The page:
A Tasmanian man is stable in hospital after developing blood clots a week after getting the AstraZeneca coronavirus vaccine.
The 70-year-old reported symptoms seven days after getting the jab.
Australia's medical regulator has found the man's case was likely linked to the vaccine.
Tasmania's Department of Health has put together an expert advisory panel to review the case.
Acting director of public health Scott McKeown says that for people over the age of 70 the benefit of getting the AstraZeneca vaccine outweighed the risks.
"For people over 50 as they get older, the risk of severe outcomes from COVID becomes much much greater," Dr McKeown told reporters in Hobart.
Thrombosis with thrombocytopaenia syndrome is rare but can be deadly.
Australian immunisation experts say it occurs in about six per million people vaccinated.
In its latest data release, the Therapeutic Goods Administration has said there have been 11 cases of the syndrome as of May 2.
There had been 1.4 million AstraZeneca doses administered at that point.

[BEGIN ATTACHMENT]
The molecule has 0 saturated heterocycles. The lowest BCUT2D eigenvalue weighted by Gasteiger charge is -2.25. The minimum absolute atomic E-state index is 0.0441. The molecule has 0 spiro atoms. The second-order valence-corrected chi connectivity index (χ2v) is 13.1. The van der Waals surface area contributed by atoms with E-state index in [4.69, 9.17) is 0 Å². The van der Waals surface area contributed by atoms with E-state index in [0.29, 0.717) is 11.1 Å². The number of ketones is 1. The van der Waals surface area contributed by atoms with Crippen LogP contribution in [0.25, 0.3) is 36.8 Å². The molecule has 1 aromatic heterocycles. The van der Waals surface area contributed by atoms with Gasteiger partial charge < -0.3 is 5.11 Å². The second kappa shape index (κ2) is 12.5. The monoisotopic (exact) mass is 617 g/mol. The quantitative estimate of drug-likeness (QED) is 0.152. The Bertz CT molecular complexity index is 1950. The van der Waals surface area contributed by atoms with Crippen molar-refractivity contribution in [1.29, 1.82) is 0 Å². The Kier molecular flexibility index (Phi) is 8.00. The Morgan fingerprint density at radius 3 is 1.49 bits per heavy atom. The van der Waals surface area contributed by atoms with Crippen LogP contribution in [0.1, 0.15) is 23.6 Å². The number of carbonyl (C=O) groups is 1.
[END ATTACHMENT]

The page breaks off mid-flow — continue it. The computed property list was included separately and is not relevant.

Of the 11 cases, five were revealed by the TGA on Thursday.
They include the 70-year-old Tasmanian man, a 74-year-old man and a 51-year-old woman from Victoria, a 66-year-old man from Queensland and a 64-year-old woman from Western Australia.
Specialist medical advisor with Public Health Tasmania Shannon Melody says the syndrome was clotting with low platelets.
"It's the immune system in overdrive," Dr Melody said.
Symptoms are related to where blood clots occur in the body.
"It's not something that someone would shrug off normally, it's something that would alert you to see your usual healthcare provider."
Treatment involves moderating the immune system by administering medicine through a drip in the arm and treating the clot as well.
AstraZeneca is aware of the new cases.
"Patient safety remains AstraZeneca's highest priority and we continue to support regulators in Australia and overseas," the company said in a statement.
"Our global commitment remains to play an important role in addressing the current global health emergency posed by COVID-19 by providing a safe and effective vaccine, at no profit during the pandemic."
Australian Associated Press